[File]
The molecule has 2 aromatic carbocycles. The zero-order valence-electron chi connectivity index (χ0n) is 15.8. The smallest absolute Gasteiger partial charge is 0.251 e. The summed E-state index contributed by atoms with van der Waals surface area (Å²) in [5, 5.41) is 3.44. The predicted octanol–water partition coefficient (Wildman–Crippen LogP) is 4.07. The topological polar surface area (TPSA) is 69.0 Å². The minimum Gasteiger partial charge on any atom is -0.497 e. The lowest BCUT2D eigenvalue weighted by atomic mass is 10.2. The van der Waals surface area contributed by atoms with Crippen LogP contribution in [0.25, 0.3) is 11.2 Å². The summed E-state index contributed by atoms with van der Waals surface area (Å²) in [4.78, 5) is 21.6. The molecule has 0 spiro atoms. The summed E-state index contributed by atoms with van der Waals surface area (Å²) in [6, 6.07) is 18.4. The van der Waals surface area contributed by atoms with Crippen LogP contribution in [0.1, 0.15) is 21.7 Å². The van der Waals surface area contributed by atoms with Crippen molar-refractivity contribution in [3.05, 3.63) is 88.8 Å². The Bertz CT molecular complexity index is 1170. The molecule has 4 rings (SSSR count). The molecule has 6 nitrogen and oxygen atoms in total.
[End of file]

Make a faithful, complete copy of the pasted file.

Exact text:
The molecule has 2 aromatic carbocycles. The zero-order valence-electron chi connectivity index (χ0n) is 15.8. The smallest absolute Gasteiger partial charge is 0.251 e. The summed E-state index contributed by atoms with van der Waals surface area (Å²) in [5, 5.41) is 3.44. The predicted octanol–water partition coefficient (Wildman–Crippen LogP) is 4.07. The topological polar surface area (TPSA) is 69.0 Å². The minimum Gasteiger partial charge on any atom is -0.497 e. The lowest BCUT2D eigenvalue weighted by atomic mass is 10.2. The van der Waals surface area contributed by atoms with Crippen LogP contribution in [0.25, 0.3) is 11.2 Å². The summed E-state index contributed by atoms with van der Waals surface area (Å²) in [4.78, 5) is 21.6. The molecule has 0 spiro atoms. The summed E-state index contributed by atoms with van der Waals surface area (Å²) in [6, 6.07) is 18.4. The van der Waals surface area contributed by atoms with Crippen LogP contribution in [0.1, 0.15) is 21.7 Å². The van der Waals surface area contributed by atoms with Crippen molar-refractivity contribution in [3.05, 3.63) is 88.8 Å². The Bertz CT molecular complexity index is 1170. The molecule has 4 rings (SSSR count). The molecule has 6 nitrogen and oxygen atoms in total.